Convento Santo António, Tavira

Lonely Planet Review

  • Regis St. Louis
  • Lonely Planet author

This is one of the most atmospheric places to stay in Tavira. This 17th-century convent was converted to a luxury guesthouse in the 1990s, and offers seven antique-filled rooms overlooking peaceful grounds. Although some elements of the convent's deeply religious past have been excised, there are still vestiges from its spiritual days.

The main entry hall has marble floors and is sprinkled with rich tapestries and dark, brooding oil paintings. Unfortunately, the furnishings are more modern and don't quite suit the classic setting, an error which the guestrooms sensibly avoid. There, through the narrow archways, you'll find antique filled rooms with elegant furnishings and old-world ambience. The rooms overlook the orange groves stretching off behind the former convent. A few things to keep in mind: most of the rooms are sizeable, but several are too small to warrant the price. Also, the guesthouse has a minimum stay requirement: four nights in summer, two nights in winter and three nights in spring and autumn.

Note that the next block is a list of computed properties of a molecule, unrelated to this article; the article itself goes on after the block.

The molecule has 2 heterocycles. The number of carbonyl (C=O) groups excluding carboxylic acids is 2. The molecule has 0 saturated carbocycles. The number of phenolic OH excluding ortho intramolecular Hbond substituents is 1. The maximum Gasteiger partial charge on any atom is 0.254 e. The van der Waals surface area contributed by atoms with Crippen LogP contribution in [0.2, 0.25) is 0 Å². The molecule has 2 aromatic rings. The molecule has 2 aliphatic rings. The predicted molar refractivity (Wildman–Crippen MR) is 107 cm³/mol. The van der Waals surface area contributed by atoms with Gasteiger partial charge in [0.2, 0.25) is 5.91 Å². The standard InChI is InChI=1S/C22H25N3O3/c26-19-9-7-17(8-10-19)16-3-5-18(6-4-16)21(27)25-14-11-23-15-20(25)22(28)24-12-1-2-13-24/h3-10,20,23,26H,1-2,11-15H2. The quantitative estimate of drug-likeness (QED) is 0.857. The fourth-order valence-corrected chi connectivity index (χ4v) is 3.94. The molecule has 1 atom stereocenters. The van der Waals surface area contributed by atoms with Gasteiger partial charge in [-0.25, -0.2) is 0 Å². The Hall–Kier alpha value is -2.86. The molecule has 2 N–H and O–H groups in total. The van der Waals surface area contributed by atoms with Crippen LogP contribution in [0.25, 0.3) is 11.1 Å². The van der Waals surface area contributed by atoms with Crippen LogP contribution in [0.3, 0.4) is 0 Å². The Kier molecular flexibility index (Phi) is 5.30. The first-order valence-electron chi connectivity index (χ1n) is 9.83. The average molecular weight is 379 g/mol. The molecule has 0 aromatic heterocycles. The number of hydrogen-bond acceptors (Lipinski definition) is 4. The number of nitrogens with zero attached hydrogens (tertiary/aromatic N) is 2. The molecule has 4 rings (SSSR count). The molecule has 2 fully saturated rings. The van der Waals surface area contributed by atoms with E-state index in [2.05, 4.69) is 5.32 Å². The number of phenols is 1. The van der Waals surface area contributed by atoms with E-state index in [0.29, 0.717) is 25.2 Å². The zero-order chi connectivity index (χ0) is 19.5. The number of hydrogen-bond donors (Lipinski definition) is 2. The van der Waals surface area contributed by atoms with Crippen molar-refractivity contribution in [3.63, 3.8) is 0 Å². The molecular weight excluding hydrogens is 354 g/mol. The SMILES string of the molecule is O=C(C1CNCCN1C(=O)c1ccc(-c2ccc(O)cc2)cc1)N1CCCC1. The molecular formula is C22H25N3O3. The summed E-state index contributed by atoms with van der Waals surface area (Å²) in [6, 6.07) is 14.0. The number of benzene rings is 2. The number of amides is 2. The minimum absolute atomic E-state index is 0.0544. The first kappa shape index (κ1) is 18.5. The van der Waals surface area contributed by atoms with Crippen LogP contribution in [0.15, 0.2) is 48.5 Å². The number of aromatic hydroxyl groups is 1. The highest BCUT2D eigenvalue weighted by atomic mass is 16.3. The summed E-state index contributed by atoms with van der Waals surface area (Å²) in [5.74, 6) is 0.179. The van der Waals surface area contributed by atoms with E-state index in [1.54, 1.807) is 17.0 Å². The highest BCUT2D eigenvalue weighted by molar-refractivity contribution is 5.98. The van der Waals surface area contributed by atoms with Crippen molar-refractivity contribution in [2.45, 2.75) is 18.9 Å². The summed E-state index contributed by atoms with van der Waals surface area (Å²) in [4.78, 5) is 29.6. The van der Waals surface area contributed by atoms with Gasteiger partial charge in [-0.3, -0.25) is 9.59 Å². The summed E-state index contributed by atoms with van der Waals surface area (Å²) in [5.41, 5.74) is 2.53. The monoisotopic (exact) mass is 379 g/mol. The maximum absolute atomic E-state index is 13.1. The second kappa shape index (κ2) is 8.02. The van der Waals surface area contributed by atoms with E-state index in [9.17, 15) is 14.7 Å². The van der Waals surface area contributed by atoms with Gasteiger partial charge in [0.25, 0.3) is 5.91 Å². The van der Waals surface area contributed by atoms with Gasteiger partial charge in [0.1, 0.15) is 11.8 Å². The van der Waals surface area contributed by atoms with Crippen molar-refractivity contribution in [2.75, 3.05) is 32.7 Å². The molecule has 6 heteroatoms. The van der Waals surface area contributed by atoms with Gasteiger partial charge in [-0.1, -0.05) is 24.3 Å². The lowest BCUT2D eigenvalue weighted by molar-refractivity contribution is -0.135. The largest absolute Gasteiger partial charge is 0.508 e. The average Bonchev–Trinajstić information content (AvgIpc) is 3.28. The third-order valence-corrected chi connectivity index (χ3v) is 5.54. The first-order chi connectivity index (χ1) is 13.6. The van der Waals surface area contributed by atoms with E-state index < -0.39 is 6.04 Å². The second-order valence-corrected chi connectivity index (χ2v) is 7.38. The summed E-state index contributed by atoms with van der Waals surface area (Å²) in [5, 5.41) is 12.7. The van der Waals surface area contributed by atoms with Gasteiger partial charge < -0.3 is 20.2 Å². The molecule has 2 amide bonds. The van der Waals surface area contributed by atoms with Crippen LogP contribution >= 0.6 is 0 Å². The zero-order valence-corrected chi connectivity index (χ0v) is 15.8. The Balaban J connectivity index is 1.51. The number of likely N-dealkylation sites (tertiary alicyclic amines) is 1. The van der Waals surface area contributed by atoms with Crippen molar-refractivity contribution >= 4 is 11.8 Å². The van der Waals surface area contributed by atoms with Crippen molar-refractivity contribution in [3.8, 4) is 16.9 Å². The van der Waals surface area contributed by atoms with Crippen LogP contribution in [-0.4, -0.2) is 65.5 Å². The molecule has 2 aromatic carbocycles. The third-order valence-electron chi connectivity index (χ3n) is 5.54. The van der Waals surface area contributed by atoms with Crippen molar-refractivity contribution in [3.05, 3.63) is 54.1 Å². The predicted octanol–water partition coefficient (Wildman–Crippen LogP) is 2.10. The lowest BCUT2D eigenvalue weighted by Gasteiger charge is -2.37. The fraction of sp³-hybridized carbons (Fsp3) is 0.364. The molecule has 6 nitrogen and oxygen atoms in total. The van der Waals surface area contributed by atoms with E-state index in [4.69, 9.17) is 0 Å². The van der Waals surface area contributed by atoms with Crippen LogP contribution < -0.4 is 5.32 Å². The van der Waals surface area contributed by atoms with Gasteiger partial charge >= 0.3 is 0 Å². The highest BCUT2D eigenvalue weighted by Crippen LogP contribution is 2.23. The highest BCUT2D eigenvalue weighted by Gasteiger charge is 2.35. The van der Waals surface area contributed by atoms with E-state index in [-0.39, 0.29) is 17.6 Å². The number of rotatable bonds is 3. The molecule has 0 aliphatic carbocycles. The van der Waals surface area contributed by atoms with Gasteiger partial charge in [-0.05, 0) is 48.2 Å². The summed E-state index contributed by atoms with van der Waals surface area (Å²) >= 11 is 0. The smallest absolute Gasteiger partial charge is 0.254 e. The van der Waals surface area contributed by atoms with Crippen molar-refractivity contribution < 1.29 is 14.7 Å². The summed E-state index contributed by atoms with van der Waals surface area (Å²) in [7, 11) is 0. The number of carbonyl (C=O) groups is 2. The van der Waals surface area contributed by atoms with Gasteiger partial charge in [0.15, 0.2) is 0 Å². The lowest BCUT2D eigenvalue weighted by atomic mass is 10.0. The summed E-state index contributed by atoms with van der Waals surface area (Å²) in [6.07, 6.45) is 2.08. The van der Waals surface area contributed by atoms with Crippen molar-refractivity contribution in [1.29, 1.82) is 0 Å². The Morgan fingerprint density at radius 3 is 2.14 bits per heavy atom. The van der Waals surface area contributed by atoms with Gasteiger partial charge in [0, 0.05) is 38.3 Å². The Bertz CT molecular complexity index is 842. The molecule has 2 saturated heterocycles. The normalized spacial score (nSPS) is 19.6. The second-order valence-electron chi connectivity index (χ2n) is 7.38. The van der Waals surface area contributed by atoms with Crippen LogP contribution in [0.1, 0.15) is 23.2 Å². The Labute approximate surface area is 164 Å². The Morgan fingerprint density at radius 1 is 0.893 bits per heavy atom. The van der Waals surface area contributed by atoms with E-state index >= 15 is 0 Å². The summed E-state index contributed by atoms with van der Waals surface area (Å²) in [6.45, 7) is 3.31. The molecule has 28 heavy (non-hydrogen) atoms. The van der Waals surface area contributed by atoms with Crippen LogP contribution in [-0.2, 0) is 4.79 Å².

This former convent has lots of ambience, with antique-filled corridors and attractive grounds. Rooms themselves are furnished in a classic style, though some are too small to warrant the price.

An inauspicious area, but seek out a tiny door in the ancient wooden gate_ it leads to a dazzling white convent surrounded by banana plants and a pool to laze by.

Inside is a Lusitanian feast of hand-crafted terracotta, rich alcobaca fabrics and carefully chosen paintings. The seven bedrooms vary in size and have a spiritual-like charm. The lounge and bar are just as special, and entirely candlelit at night. It is a peaceful place, and your host Isabel is a delight.








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